Webber's body of work, but know that he is an important and wise writer who has
done serious homework and paid serious attention to the various voices —
from Marva Dawn to Leonard Sweet, the early church to the latest rage — calling
for ecclesiastical and liturgical reform. Any of his works — including the
slim Evangelicals on the Canterbury Trail — are worth considering.
See also his magisterial, trans-denominational six-volume set now published by
Hendrickson, The Complete Library of Christian Worship (two of
which are specifically on the arts and music). Each volume sells for about $50.00,
and we offer good discounts on the set. You can also check out his Web site (www.ancientfutureworship.com)
or call us to talk further about his work.

One incredible place to check
out the ideas of younger Christians who take seriously the interest of engaging
culture and reflecting on contemporary forms of faith is the now renowned Web
site, www.theooze.com.
For those less than cyber-savy, the emergent line of books has released Making
Sense of the Church: Eavesdropping on Emerging Conversations about God, Community
and Culture
edited by Spencer Burke (Zondervan), which is a reproduction
of and commentary on some of the more interesting discussions going on in that
forum. For a real-life glimpse of stuff people are saying, it is a very open window
through which much can be seen. The book is worth having around just to dip in
to, to jog your own thinking, or to attempt to understand — especially if
you are an older reader who must say, in Leonard Sweet's apt description —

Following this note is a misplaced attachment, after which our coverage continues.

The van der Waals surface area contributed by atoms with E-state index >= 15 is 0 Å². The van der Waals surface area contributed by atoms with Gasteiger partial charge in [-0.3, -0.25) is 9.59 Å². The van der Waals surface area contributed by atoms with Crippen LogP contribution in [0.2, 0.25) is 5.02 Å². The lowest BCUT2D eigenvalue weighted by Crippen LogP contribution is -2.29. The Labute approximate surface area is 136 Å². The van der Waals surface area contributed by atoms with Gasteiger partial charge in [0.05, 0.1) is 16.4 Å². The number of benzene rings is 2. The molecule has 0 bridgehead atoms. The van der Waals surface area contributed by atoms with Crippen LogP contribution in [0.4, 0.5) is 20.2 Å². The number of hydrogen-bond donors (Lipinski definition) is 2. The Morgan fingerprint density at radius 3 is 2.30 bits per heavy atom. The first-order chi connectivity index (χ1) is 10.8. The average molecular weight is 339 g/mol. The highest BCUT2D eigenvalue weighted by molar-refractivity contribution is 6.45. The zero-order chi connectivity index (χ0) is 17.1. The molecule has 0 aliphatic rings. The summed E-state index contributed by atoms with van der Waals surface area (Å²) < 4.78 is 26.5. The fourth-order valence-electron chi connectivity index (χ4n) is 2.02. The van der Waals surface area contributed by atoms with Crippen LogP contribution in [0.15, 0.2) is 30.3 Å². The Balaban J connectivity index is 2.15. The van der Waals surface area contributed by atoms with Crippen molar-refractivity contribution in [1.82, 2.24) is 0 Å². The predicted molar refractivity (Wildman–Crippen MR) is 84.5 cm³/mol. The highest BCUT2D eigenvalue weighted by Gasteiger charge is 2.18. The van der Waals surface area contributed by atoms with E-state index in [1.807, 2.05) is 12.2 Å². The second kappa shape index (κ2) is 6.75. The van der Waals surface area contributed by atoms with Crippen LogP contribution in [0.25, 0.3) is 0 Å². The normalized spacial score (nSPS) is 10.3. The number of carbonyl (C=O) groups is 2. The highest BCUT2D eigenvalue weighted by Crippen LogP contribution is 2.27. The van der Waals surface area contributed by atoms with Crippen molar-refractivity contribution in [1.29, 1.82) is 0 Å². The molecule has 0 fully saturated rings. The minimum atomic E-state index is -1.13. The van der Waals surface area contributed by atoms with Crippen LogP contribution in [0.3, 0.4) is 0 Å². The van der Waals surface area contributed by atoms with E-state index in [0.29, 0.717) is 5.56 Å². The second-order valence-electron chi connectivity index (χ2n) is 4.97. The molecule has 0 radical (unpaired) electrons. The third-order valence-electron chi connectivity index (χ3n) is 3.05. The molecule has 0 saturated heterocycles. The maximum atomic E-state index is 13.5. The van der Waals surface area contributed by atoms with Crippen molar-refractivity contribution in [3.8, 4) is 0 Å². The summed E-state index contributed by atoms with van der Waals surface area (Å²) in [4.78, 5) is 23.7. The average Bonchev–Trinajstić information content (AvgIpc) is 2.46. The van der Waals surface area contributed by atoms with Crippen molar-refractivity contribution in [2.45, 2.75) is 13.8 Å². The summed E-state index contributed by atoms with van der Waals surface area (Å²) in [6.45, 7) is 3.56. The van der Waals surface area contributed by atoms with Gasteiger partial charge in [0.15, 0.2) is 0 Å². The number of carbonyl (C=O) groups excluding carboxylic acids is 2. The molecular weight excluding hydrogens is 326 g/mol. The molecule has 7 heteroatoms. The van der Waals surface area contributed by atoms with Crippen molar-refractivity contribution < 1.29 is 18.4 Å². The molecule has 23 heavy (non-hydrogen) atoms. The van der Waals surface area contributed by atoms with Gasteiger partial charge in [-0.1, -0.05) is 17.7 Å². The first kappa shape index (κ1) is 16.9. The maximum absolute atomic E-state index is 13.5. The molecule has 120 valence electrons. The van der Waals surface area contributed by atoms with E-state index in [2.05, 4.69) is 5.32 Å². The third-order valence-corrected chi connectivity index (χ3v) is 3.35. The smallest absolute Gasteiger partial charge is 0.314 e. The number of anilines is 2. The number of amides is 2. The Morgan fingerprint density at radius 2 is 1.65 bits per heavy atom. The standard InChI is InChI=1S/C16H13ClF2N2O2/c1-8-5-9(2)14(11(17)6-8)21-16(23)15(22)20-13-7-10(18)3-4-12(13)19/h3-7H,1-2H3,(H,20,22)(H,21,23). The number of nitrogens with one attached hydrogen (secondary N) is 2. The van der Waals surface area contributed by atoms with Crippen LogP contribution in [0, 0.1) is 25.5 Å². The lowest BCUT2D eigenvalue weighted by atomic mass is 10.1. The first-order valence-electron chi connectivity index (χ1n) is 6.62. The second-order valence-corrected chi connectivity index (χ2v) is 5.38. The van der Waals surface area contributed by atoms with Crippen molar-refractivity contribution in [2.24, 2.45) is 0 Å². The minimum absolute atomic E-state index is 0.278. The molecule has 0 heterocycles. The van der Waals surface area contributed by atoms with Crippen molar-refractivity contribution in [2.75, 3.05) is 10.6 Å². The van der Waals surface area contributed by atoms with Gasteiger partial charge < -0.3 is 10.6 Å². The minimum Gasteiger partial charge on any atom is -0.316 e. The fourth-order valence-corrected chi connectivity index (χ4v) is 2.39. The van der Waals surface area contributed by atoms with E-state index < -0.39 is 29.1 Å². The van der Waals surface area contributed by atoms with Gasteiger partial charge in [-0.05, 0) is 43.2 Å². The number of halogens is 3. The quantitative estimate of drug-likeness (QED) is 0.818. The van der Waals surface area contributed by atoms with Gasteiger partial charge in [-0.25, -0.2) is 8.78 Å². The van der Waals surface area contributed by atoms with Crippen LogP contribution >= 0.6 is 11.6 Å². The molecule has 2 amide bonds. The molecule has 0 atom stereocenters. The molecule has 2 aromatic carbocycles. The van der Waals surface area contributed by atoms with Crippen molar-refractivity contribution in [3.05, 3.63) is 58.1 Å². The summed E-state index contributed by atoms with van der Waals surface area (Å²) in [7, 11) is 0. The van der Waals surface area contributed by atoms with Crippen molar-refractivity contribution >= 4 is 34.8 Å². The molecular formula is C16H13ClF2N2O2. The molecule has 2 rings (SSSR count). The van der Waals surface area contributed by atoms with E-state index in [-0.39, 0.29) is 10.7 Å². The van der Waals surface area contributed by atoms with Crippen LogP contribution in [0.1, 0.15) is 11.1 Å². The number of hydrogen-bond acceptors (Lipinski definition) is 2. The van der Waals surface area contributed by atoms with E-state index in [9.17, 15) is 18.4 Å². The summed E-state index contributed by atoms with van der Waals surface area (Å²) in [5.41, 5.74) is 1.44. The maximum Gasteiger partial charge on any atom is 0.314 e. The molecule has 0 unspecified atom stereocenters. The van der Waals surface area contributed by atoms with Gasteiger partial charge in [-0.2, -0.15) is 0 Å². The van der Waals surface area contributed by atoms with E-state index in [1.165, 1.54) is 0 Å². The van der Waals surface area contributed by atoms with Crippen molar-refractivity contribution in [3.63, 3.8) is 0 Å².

postmodern is not your native tongue.

You must know, though, that there
are those who would contest this emergent village (see www.emergentvillage.com)
ooze. I myself expressed both appreciation and ambivalence in my review last year
of Stories of Emergence: From Absolutes to Authenticity (edited
by the late great Mike Yacconelli; Zondervan). I was fascinated with the stories
— well worth reading — but frustrated that so many were moving towards
spiritually-alive, life-affirming, artistic, socially-active, culturally-aware
visions of the church as an authentic community as if that were a new idea. Where
have they been, I perhaps unkindly wondered: haven't they heard of the culturally-incisive
critiques of modernity by Francis Schaeffer? Or the wonderfully liberating yet
centered work of Ron Sider and Evangelicals for Social Action? The biting satire
of The Wittenburg Door? Or the aforementioned Howard Snyder's books on
the church as a community, published by IVP in the '70s? Must one really become
postmodern to be against legalism, anti-intellectualism, middle-class religiosity,
right-wing civil religion, trendy church growth campaigns, and authoritarian faith
communities? Had the decades-old flood of books on contemplative spirituality,
liturgical renewal, and spiritual direction entirely missed them? Haven't these
independent church workers ever visited a mainline church that worked hard at
these things?

And, I wondered, and wonder still, if this emerging movement
of new voices doing edgy postmodern ministry really does intend to be biblically
potent, challenging the idols of the age, building community with the poor and
resisting the violence of imperialism, daily technocracy and the like? Or are
they just a hip and tattooed version of the Boomer-oriented seeker services, making
everyone feel comfortable and cared for, as long as they fit the homogenous demographics
recommended by the church growth consultants? I know McLaren — perhaps because
he is an avid environmentalist or because he's been hanging out with Mennonites